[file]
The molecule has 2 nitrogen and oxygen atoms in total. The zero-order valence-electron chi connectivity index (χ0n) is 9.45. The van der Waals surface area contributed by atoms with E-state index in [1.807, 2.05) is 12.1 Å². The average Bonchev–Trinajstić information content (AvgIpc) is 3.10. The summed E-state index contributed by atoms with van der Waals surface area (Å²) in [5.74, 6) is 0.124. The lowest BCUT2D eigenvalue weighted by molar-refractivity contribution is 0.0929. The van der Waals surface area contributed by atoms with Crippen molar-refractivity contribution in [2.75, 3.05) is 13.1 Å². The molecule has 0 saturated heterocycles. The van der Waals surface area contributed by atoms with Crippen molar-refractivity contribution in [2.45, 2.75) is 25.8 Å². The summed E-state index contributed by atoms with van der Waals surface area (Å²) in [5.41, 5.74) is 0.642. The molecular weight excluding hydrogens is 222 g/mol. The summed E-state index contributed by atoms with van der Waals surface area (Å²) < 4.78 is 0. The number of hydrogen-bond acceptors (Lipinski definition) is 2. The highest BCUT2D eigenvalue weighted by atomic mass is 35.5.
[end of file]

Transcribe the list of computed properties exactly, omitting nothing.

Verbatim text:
The molecule has 2 nitrogen and oxygen atoms in total. The zero-order valence-electron chi connectivity index (χ0n) is 9.45. The van der Waals surface area contributed by atoms with E-state index in [1.807, 2.05) is 12.1 Å². The average Bonchev–Trinajstić information content (AvgIpc) is 3.10. The summed E-state index contributed by atoms with van der Waals surface area (Å²) in [5.74, 6) is 0.124. The lowest BCUT2D eigenvalue weighted by molar-refractivity contribution is 0.0929. The van der Waals surface area contributed by atoms with Crippen molar-refractivity contribution in [2.75, 3.05) is 13.1 Å². The molecule has 0 saturated heterocycles. The van der Waals surface area contributed by atoms with Crippen molar-refractivity contribution in [2.45, 2.75) is 25.8 Å². The summed E-state index contributed by atoms with van der Waals surface area (Å²) in [5.41, 5.74) is 0.642. The molecular weight excluding hydrogens is 222 g/mol. The summed E-state index contributed by atoms with van der Waals surface area (Å²) < 4.78 is 0. The number of hydrogen-bond acceptors (Lipinski definition) is 2. The highest BCUT2D eigenvalue weighted by atomic mass is 35.5.